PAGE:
Is that what they called junk? Why does a simple cell have the DNA code for everything else when it just needs a few codes to function? Wouldn't that be a wasteful?


2 Answers 2


Why does a cell contain all DNA when it only needs a few genes ?

I interpret this question to mean "why does every cell contain the whole human genome even though it doesn't use it all, i.e. why does a liver cell contain the genes for eye color?"

If that is what you meant, then we can easily answer the first question in your actual text:

Is that what they called junk?

No, that is not what is called "junk DNA". "Junk DNA" can refer to many concepts, but generally it refers to parts of DNA that serve no function in the body: they are not transcribed into proteins, they don't serve to regulate other genes, and if you remove them or change their sequence this will have no effect on the overall organism. This means it refers to parts of DNA that are used nowhere in the body, not parts that are used in one place but not in others.

How much DNA is "junk", how useless it actually is, and why we have it are complex questions that don't all have known answers, but it is completely different from your headline question.

I don't have the time to look up a detailed answer to your first question so I will leave that to others, but here are some elements that might help:

1) I think cells use more genes than you realize. I don't know the proportion of genes that are used for the cell to live as a cell vs those that are used for the specific tasks this cell needs to do beyond maintaining itself and reproducing, but I'm pretty certain there is no cell in the body that "only needs a few genes". I would even guess all cells in the body use most of the genes they contain.

2) not all cells contain an unmodified copy of the whole genome. Some cells lose their nucleus, i.e. their DNA entirely (red blood cells); others multiply some genes that they use a lot.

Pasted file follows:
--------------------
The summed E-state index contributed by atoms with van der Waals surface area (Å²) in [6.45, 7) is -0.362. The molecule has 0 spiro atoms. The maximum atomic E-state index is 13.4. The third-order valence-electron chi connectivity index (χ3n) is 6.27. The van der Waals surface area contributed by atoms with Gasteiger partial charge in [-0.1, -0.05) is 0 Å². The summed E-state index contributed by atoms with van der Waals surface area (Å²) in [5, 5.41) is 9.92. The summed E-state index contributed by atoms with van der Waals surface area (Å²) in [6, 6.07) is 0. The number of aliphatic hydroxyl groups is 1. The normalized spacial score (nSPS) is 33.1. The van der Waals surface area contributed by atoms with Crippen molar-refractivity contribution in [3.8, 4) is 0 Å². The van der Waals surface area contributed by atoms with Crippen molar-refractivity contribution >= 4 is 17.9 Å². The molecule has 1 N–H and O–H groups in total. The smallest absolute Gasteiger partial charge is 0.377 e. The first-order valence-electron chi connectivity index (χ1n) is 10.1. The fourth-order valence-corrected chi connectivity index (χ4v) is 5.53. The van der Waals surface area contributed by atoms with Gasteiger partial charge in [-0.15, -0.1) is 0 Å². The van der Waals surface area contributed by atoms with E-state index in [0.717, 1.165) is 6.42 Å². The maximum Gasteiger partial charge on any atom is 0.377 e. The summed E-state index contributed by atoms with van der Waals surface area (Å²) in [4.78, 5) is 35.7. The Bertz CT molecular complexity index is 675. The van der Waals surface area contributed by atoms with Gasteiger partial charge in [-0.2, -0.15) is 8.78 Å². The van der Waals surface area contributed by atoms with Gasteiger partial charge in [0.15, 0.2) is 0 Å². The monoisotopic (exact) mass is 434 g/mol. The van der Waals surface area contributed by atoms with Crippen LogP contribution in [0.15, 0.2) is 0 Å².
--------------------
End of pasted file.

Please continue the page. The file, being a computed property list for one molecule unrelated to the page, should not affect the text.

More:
3) having said all that, I would guess that liver cells indeed don't need the genes for eye color, yet they might have them. Consider that cells reproduce by copying themselves, and copying their whole genome. Is it more of a waste to keep the copy as it is, or to go around before or after the copying cutting out all the bits this specific cell won't use? Do I go around editing the code of my text editor and recompiling it to get rid of all the functionalities I don't use? I might save some space on my hard drive but it is very obviously not worth my time to do that either. If the extra DNA doesn't do enough harm, there is no reason it would be taken out; indeed the wasteful thing would be to do so.

  1. Whether there is junk DNA

The common view of a gene is a sequence of DNA which, upon transcription, which I assume in your understanding is a process by which DNA is read by a RNA polymerase to produce mRNA, and upon translation, produces a functional protein to regulate cellular metabolism (sum of all chemical reactions in a cell). It is not until the discipline of epigenetics emerged that we discover that most of other non-protein-coding sequences have important regulatory functions on the protein-coding sequences. Without them, the cell simply has no clue as to when it should produce more of a protein and when it should produce less, or whether the protein should be produced at all. And of course, DNA also encodes information about rRNA, which is an integral component of ribosome, which you know, is imperative for protein synthesis. Thus, the ‘functions’ of the DNA cannot be limited to protein synthesis, and after extension of the concept of functions, the parts of DNA we can dispense with are incredibly small.